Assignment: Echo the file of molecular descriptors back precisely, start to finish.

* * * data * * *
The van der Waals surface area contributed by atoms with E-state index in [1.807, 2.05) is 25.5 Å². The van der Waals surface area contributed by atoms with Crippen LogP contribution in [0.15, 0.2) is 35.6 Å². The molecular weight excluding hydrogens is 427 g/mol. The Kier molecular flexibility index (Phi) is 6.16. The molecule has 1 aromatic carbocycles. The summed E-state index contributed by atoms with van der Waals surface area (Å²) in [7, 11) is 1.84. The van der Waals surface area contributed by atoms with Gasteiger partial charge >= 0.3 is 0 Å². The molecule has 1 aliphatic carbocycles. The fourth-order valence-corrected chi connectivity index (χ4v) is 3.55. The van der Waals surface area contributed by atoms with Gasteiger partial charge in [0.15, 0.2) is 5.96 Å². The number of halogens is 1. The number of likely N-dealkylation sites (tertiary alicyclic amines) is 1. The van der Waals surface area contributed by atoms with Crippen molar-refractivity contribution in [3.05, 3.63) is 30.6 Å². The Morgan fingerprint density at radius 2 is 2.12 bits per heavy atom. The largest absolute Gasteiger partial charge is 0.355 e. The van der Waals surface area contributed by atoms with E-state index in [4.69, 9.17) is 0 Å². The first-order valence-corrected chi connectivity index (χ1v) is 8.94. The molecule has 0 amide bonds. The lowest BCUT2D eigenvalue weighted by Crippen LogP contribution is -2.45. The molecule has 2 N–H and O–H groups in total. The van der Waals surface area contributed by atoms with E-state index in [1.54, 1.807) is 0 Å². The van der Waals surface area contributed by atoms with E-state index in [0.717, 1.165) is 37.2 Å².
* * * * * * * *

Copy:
The van der Waals surface area contributed by atoms with E-state index in [1.807, 2.05) is 25.5 Å². The van der Waals surface area contributed by atoms with Crippen LogP contribution in [0.15, 0.2) is 35.6 Å². The molecular weight excluding hydrogens is 427 g/mol. The Kier molecular flexibility index (Phi) is 6.16. The molecule has 1 aromatic carbocycles. The summed E-state index contributed by atoms with van der Waals surface area (Å²) in [7, 11) is 1.84. The van der Waals surface area contributed by atoms with Gasteiger partial charge >= 0.3 is 0 Å². The molecule has 1 aliphatic carbocycles. The fourth-order valence-corrected chi connectivity index (χ4v) is 3.55. The van der Waals surface area contributed by atoms with Gasteiger partial charge in [0.15, 0.2) is 5.96 Å². The number of halogens is 1. The number of likely N-dealkylation sites (tertiary alicyclic amines) is 1. The van der Waals surface area contributed by atoms with Crippen molar-refractivity contribution in [3.05, 3.63) is 30.6 Å². The Morgan fingerprint density at radius 2 is 2.12 bits per heavy atom. The largest absolute Gasteiger partial charge is 0.355 e. The van der Waals surface area contributed by atoms with E-state index in [4.69, 9.17) is 0 Å². The first-order valence-corrected chi connectivity index (χ1v) is 8.94. The molecule has 0 amide bonds. The lowest BCUT2D eigenvalue weighted by Crippen LogP contribution is -2.45. The molecule has 2 N–H and O–H groups in total. The van der Waals surface area contributed by atoms with E-state index in [1.54, 1.807) is 0 Å². The van der Waals surface area contributed by atoms with E-state index in [0.717, 1.165) is 37.2 Å².